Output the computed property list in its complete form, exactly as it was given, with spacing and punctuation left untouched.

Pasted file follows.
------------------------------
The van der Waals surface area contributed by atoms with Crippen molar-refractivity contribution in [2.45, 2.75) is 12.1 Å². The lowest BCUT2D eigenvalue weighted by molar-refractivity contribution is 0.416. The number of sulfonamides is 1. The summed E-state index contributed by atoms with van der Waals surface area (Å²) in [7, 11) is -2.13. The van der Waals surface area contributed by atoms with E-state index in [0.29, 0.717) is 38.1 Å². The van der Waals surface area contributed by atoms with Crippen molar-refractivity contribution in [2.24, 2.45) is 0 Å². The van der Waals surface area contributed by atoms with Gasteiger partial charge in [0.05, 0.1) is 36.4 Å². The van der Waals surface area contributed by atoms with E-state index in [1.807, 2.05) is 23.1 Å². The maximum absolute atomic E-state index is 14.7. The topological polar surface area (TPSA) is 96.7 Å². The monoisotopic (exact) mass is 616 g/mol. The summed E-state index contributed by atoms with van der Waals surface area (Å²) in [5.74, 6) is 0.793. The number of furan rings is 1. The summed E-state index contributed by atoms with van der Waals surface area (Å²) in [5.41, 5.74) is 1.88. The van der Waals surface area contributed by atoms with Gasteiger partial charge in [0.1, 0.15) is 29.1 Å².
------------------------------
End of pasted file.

The van der Waals surface area contributed by atoms with Crippen molar-refractivity contribution in [2.45, 2.75) is 12.1 Å². The lowest BCUT2D eigenvalue weighted by molar-refractivity contribution is 0.416. The number of sulfonamides is 1. The summed E-state index contributed by atoms with van der Waals surface area (Å²) in [7, 11) is -2.13. The van der Waals surface area contributed by atoms with E-state index in [0.29, 0.717) is 38.1 Å². The van der Waals surface area contributed by atoms with Crippen molar-refractivity contribution in [2.24, 2.45) is 0 Å². The van der Waals surface area contributed by atoms with Gasteiger partial charge in [0.05, 0.1) is 36.4 Å². The van der Waals surface area contributed by atoms with E-state index in [1.807, 2.05) is 23.1 Å². The maximum absolute atomic E-state index is 14.7. The topological polar surface area (TPSA) is 96.7 Å². The monoisotopic (exact) mass is 616 g/mol. The summed E-state index contributed by atoms with van der Waals surface area (Å²) in [5.74, 6) is 0.793. The number of furan rings is 1. The summed E-state index contributed by atoms with van der Waals surface area (Å²) in [5.41, 5.74) is 1.88. The van der Waals surface area contributed by atoms with Gasteiger partial charge in [0.1, 0.15) is 29.1 Å².